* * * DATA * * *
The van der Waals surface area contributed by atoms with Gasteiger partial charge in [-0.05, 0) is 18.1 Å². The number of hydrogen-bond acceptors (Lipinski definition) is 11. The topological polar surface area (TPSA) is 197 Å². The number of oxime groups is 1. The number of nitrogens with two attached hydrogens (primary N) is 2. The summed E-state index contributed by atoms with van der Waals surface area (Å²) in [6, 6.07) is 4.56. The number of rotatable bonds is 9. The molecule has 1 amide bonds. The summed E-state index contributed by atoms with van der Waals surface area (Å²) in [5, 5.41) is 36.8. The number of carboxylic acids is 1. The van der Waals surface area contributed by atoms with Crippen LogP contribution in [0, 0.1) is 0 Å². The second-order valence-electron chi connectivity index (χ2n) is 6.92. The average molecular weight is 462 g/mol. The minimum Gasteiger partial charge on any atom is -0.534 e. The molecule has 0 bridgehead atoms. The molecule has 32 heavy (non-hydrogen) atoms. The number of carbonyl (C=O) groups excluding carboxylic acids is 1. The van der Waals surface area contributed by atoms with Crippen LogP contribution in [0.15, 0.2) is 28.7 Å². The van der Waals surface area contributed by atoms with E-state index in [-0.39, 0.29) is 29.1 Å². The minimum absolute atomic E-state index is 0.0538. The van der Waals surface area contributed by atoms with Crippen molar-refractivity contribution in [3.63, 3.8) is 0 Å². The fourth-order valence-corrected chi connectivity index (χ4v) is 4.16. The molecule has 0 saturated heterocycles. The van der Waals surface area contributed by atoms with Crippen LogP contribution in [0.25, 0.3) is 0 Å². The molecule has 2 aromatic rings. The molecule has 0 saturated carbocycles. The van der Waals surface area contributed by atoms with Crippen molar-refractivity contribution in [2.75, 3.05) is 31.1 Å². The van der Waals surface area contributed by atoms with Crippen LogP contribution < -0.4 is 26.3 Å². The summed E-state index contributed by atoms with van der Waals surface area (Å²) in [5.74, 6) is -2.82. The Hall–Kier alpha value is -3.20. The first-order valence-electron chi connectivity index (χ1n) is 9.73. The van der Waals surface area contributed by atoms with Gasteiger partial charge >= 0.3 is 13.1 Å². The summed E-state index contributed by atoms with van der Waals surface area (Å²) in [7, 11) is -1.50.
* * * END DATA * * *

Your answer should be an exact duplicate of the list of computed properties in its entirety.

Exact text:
The van der Waals surface area contributed by atoms with Gasteiger partial charge in [-0.05, 0) is 18.1 Å². The number of hydrogen-bond acceptors (Lipinski definition) is 11. The topological polar surface area (TPSA) is 197 Å². The number of oxime groups is 1. The number of nitrogens with two attached hydrogens (primary N) is 2. The summed E-state index contributed by atoms with van der Waals surface area (Å²) in [6, 6.07) is 4.56. The number of rotatable bonds is 9. The molecule has 1 amide bonds. The summed E-state index contributed by atoms with van der Waals surface area (Å²) in [5, 5.41) is 36.8. The number of carboxylic acids is 1. The van der Waals surface area contributed by atoms with Crippen LogP contribution in [0, 0.1) is 0 Å². The second-order valence-electron chi connectivity index (χ2n) is 6.92. The average molecular weight is 462 g/mol. The minimum Gasteiger partial charge on any atom is -0.534 e. The molecule has 0 bridgehead atoms. The molecule has 32 heavy (non-hydrogen) atoms. The number of carbonyl (C=O) groups excluding carboxylic acids is 1. The van der Waals surface area contributed by atoms with Crippen LogP contribution in [0.15, 0.2) is 28.7 Å². The van der Waals surface area contributed by atoms with E-state index in [-0.39, 0.29) is 29.1 Å². The minimum absolute atomic E-state index is 0.0538. The van der Waals surface area contributed by atoms with Crippen molar-refractivity contribution in [3.63, 3.8) is 0 Å². The fourth-order valence-corrected chi connectivity index (χ4v) is 4.16. The molecule has 0 saturated heterocycles. The van der Waals surface area contributed by atoms with Crippen LogP contribution in [0.25, 0.3) is 0 Å². The molecule has 2 aromatic rings. The molecule has 0 saturated carbocycles. The van der Waals surface area contributed by atoms with Crippen molar-refractivity contribution in [2.75, 3.05) is 31.1 Å². The van der Waals surface area contributed by atoms with Crippen LogP contribution < -0.4 is 26.3 Å². The summed E-state index contributed by atoms with van der Waals surface area (Å²) in [5.74, 6) is -2.82. The Hall–Kier alpha value is -3.20. The first-order valence-electron chi connectivity index (χ1n) is 9.73. The van der Waals surface area contributed by atoms with Gasteiger partial charge >= 0.3 is 13.1 Å². The summed E-state index contributed by atoms with van der Waals surface area (Å²) in [7, 11) is -1.50.